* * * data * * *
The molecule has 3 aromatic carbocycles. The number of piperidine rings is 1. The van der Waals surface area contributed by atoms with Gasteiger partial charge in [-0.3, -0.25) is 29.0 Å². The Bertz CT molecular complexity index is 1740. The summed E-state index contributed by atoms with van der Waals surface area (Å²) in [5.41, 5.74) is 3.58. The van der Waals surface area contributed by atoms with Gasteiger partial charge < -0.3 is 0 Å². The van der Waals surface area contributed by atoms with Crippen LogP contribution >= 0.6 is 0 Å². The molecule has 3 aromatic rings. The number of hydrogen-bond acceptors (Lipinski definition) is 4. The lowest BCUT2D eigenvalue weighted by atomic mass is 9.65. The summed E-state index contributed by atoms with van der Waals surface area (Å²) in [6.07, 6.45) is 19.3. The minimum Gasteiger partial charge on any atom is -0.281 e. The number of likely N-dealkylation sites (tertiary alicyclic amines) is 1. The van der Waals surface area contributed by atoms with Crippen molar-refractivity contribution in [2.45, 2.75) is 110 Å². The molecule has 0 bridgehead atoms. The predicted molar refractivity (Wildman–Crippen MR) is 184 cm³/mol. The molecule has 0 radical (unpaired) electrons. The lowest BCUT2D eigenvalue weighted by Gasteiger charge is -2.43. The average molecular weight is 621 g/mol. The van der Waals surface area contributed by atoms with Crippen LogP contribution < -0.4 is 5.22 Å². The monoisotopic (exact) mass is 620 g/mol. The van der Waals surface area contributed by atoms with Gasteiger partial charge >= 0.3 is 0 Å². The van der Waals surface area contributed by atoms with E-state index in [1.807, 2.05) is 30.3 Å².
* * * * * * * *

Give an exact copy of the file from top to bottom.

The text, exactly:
The molecule has 3 aromatic carbocycles. The number of piperidine rings is 1. The van der Waals surface area contributed by atoms with Gasteiger partial charge in [-0.3, -0.25) is 29.0 Å². The Bertz CT molecular complexity index is 1740. The summed E-state index contributed by atoms with van der Waals surface area (Å²) in [5.41, 5.74) is 3.58. The van der Waals surface area contributed by atoms with Gasteiger partial charge < -0.3 is 0 Å². The van der Waals surface area contributed by atoms with Crippen LogP contribution >= 0.6 is 0 Å². The molecule has 3 aromatic rings. The number of hydrogen-bond acceptors (Lipinski definition) is 4. The lowest BCUT2D eigenvalue weighted by atomic mass is 9.65. The summed E-state index contributed by atoms with van der Waals surface area (Å²) in [6.07, 6.45) is 19.3. The minimum Gasteiger partial charge on any atom is -0.281 e. The number of likely N-dealkylation sites (tertiary alicyclic amines) is 1. The van der Waals surface area contributed by atoms with Crippen molar-refractivity contribution in [2.45, 2.75) is 110 Å². The molecule has 0 bridgehead atoms. The predicted molar refractivity (Wildman–Crippen MR) is 184 cm³/mol. The molecule has 0 radical (unpaired) electrons. The lowest BCUT2D eigenvalue weighted by Gasteiger charge is -2.43. The average molecular weight is 621 g/mol. The van der Waals surface area contributed by atoms with Crippen LogP contribution < -0.4 is 5.22 Å². The monoisotopic (exact) mass is 620 g/mol. The van der Waals surface area contributed by atoms with Gasteiger partial charge >= 0.3 is 0 Å². The van der Waals surface area contributed by atoms with E-state index in [1.807, 2.05) is 30.3 Å².